After a report raised concerns that palm oil — a key ingredient in Nutella —could be linked to a heightened risk of cancer, the makers of the chocolate hazelnut spread are launching a major campaign to convince consumers that Nutella is still safe to eat.
Research released back in May by the European Food Safety Authority found that palm oil contained contaminants that could be carcinogenic, or cancer-causing, when undergoing the refining process, in which the substance is heated to high temperatures.
The EFSA didn't recommend that people stop eating palm oil all together — but the research moved Italy's largest supermarket chain to boycott palm oil for all of its in-house products, Reuters reported, and raised concerns about Nutella, which is made with palm oil.
According to Reuters, sales of Nutella in Italy "fell by about 3 percent in the 12 months to the end of August," although they rose again in the final months of 2016.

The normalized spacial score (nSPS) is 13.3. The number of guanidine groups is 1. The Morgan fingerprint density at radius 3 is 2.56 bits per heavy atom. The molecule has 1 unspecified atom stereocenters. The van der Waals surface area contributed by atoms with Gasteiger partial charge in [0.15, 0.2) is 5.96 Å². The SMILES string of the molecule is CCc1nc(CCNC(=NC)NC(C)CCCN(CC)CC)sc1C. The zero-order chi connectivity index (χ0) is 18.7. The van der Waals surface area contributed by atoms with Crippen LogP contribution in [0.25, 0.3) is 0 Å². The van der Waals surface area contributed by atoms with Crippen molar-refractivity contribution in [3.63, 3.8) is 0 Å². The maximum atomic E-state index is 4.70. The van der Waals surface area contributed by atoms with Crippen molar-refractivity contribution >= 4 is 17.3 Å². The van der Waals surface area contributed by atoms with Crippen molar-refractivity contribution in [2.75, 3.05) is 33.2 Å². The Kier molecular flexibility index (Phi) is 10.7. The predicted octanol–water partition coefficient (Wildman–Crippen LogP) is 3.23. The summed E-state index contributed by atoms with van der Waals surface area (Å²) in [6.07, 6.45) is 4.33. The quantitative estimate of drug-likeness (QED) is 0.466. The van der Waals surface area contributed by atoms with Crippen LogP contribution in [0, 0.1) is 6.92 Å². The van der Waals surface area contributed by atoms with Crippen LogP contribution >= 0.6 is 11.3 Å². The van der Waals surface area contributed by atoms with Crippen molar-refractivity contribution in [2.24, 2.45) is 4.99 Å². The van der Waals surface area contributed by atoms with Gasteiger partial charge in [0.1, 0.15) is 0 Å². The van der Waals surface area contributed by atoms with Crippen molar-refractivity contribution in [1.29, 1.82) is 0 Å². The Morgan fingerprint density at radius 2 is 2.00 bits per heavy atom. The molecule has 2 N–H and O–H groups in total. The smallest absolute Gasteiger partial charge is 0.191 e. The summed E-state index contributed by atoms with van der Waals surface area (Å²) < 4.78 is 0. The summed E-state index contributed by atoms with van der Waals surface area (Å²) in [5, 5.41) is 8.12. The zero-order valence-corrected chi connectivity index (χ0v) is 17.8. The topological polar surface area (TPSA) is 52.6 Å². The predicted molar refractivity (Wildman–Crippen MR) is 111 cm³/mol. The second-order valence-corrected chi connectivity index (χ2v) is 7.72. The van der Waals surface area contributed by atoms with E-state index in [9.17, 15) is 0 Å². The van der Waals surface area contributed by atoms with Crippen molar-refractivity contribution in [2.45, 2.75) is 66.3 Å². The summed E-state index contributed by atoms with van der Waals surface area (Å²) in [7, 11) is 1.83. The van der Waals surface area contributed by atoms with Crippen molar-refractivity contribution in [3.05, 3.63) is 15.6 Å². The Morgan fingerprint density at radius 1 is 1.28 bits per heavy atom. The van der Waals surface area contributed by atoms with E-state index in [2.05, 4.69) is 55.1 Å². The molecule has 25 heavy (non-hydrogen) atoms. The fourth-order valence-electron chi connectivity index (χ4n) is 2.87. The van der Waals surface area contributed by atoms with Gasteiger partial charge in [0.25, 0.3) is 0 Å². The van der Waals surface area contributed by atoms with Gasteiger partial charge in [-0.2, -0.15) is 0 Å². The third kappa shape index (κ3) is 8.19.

Ferrero, the company that makes Nutella, is currently running an ad campaign in Italy reportedly meant to "assure the public about the safety of Nutella." It has no plans to change the ingredients in the spread: "Making Nutella without palm oil would produce an inferior substitute for the real product, it would be a step backward," a Ferrero representative told Reuters.
Palm oil is a controversial ingredient even beyond any potential health concerns associated with it — the production of palm oil has been identified as a major contributor to deforestation. But Nutella has directly addressed those issues as well. A page on its website insist that the company uses "sustainable palm oil" in order to minimize harmful effects on the environment.
So what does the Nutella cancer panic mean for consumers here in the United States? The EFSA cautioned that more research is required to better our understanding toxicity of palm oil, and so far, Reuters reports global Nutella sales have been "unaffected" by the EFSA's report.
So for now at least, party on Nutella lovers, while you still can.